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The response of HaMoked - Center for the Defence of the Individual to the State’s reply, in the matter of the series of HaMoked petitions on the issue of family unification in the territories: The State relies on political arguments which army commanders are forbidden from considering; It ignores the right to a family life and chooses a circular argument – a ruling of the court ordering the army to receive applications for the resolution of the status of spouses of the residents of the territories will obligate the state to honor interim agreements, and a ruling to implement a new mechanism for resoling the status of the petitioners implies according to this claim  a breach of the agreements

On 19 September 2007, the Center for the Defence of the Individual received the respondent’s reply to HaMoked’s petition, a petition in which the petitioners request that the army be commanded to receive applications for family unifications in the West Bank, and to recognize a family relationship in and of itself as a criterion for approving the applications. The State avers that the petition should be denied, a petition to which eight additional human rights organizations have joined, since it deals with essentially political matters. In its reply the State has disregarded the right to a family life, which has been recognized as a constitutional right in HCJ 7052/03.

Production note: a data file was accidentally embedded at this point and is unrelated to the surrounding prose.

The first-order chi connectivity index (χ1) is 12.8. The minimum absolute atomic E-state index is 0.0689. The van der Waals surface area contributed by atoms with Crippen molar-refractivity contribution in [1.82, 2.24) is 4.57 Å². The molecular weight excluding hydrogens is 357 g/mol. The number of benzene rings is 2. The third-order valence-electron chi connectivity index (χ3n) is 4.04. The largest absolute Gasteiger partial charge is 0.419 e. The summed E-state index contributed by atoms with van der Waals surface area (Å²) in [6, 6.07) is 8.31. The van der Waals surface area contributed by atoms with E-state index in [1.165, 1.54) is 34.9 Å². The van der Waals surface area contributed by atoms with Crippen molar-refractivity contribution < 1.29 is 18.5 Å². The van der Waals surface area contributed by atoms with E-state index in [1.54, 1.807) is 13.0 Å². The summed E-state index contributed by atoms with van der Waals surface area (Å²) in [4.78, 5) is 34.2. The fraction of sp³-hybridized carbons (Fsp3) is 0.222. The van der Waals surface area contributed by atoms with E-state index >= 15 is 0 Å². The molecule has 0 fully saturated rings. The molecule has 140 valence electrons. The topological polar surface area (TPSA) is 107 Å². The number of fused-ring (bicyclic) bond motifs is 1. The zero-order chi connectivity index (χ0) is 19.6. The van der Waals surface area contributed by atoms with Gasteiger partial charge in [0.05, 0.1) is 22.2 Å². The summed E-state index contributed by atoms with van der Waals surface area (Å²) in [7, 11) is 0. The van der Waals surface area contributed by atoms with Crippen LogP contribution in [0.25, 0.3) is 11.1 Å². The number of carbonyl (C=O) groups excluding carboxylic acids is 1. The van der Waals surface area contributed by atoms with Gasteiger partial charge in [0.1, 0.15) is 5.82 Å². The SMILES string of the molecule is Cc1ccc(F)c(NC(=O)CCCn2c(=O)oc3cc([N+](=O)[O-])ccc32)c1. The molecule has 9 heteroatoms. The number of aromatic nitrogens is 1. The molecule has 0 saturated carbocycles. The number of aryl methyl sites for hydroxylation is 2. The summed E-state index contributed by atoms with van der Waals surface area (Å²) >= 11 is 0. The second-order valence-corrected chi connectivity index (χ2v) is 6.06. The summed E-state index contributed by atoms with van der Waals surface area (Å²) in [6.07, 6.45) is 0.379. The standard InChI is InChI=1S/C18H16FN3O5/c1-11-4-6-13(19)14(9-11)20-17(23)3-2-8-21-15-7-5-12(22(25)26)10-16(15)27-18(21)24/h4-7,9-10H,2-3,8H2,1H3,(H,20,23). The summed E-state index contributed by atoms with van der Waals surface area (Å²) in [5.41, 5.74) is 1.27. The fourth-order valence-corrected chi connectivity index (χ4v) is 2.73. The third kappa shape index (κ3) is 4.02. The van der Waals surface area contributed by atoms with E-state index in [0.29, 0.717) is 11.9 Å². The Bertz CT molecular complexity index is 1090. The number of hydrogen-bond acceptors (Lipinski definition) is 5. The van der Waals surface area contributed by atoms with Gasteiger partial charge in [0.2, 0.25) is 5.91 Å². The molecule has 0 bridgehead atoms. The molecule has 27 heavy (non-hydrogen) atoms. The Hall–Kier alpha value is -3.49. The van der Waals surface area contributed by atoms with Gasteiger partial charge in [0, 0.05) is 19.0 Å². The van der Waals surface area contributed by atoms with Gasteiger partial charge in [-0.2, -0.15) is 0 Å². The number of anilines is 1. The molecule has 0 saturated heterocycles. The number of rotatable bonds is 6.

On 20 September, 2007 HaMoked filed its reply to the state’s reply. HaMoked mentions that the state does not at all claim that there is a security risk - not even slight or hypothetical – that is foreseen by the petitioners. Opposition to the petition is entirely based on political foundations. These considerations are completely forbidden to be taken into account by an army commander, since he is obligated to focus exclusively on the security ramifications of the petitioners’ applications.

The respondents base themselves on the HCJ Shahin judgment, which was handed down 20 years ago. However, even within the framework of the Shahin case, the court determined that it is the respondents’ obligation to examine in detail each and every application – but until today even this elementary thing has not been done. In addition, HaMoked claims that since the Shahin judgment was handed down there have been changes to Israeli and to International Law – the Convention on the Rights of the Child has been signed, the Basic laws have been enacted, and the right to a family life has been recognized as a constitutional right. In practice, later rulings have completely overturned the decision in the Shahin case that was passed twenty years ago.

The state avers that the “freeze policy” that has been implemented since 2000, has been approved by the court on various occasions. The state is not accurate. There has never been a reasoned decision, and the court has been wary of establishing hard and fast rules in the matter, and of examining the question of the reasonableness of the army policy.

Additionally the state has chosen a form of circular reasoning. On the one hand, if the court rules that the army must accept applications for family unifications it will counterclaim that it is the state’s obligation to abide by the agreements that they have signed. On the other hand should the court rule that the State of Israel must adopt an alternate mechanism for resolving the status of the petitioners it shall constitute according to the respondents, a breach of the agreements.

To view HaMoked’s reply to the respondents reply dated 20 September, 2007

To view the state’s reply of 19 September, 2007

To view the court’s decision on joining the Association of Civil Rights in Israel to the petitioners of 6 August, 2007

To view the additional petition dated 11 April, 2007 (02) 627 1698   (02) 627 6317

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